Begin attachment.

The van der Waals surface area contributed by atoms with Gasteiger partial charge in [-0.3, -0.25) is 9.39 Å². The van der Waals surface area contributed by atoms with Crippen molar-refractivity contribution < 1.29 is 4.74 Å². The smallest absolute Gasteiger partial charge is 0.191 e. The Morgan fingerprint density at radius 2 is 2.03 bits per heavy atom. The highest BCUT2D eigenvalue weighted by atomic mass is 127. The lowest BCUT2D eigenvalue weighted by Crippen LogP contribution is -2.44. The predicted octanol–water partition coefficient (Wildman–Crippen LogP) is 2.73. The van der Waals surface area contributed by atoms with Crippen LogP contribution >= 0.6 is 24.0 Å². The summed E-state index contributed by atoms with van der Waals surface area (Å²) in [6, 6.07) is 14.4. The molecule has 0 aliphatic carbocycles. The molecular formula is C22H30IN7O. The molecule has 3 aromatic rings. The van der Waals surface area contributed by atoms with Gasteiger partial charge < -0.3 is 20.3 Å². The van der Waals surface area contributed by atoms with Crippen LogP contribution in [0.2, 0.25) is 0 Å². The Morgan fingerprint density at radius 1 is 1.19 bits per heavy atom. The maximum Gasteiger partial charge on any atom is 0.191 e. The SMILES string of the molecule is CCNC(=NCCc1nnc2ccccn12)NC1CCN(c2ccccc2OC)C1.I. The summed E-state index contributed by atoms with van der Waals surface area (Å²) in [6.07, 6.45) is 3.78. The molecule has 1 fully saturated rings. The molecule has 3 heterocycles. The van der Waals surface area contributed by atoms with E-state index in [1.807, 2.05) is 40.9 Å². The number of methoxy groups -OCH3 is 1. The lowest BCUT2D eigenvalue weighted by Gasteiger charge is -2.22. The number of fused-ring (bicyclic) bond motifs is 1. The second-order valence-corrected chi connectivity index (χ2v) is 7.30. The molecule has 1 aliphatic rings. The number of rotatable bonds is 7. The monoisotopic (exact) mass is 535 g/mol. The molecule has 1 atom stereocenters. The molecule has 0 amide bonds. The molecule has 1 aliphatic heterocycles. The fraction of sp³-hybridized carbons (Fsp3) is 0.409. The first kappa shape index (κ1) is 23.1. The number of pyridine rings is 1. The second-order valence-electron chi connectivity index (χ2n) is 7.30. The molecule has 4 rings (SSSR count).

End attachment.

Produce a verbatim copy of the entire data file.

The van der Waals surface area contributed by atoms with Gasteiger partial charge in [-0.3, -0.25) is 9.39 Å². The van der Waals surface area contributed by atoms with Crippen molar-refractivity contribution < 1.29 is 4.74 Å². The smallest absolute Gasteiger partial charge is 0.191 e. The Morgan fingerprint density at radius 2 is 2.03 bits per heavy atom. The highest BCUT2D eigenvalue weighted by atomic mass is 127. The lowest BCUT2D eigenvalue weighted by Crippen LogP contribution is -2.44. The predicted octanol–water partition coefficient (Wildman–Crippen LogP) is 2.73. The van der Waals surface area contributed by atoms with Crippen LogP contribution >= 0.6 is 24.0 Å². The summed E-state index contributed by atoms with van der Waals surface area (Å²) in [6, 6.07) is 14.4. The molecule has 0 aliphatic carbocycles. The molecular formula is C22H30IN7O. The molecule has 3 aromatic rings. The van der Waals surface area contributed by atoms with Gasteiger partial charge < -0.3 is 20.3 Å². The van der Waals surface area contributed by atoms with Crippen LogP contribution in [0.2, 0.25) is 0 Å². The Morgan fingerprint density at radius 1 is 1.19 bits per heavy atom. The maximum Gasteiger partial charge on any atom is 0.191 e. The SMILES string of the molecule is CCNC(=NCCc1nnc2ccccn12)NC1CCN(c2ccccc2OC)C1.I. The summed E-state index contributed by atoms with van der Waals surface area (Å²) in [6.07, 6.45) is 3.78. The molecule has 1 fully saturated rings. The molecule has 3 heterocycles. The van der Waals surface area contributed by atoms with E-state index in [1.807, 2.05) is 40.9 Å². The number of methoxy groups -OCH3 is 1. The lowest BCUT2D eigenvalue weighted by Gasteiger charge is -2.22. The number of fused-ring (bicyclic) bond motifs is 1. The second-order valence-corrected chi connectivity index (χ2v) is 7.30. The molecule has 1 aliphatic rings. The number of rotatable bonds is 7. The monoisotopic (exact) mass is 535 g/mol. The molecule has 1 atom stereocenters. The molecule has 0 amide bonds. The molecule has 1 aliphatic heterocycles. The fraction of sp³-hybridized carbons (Fsp3) is 0.409. The first kappa shape index (κ1) is 23.1. The number of pyridine rings is 1. The second-order valence-electron chi connectivity index (χ2n) is 7.30. The molecule has 4 rings (SSSR count).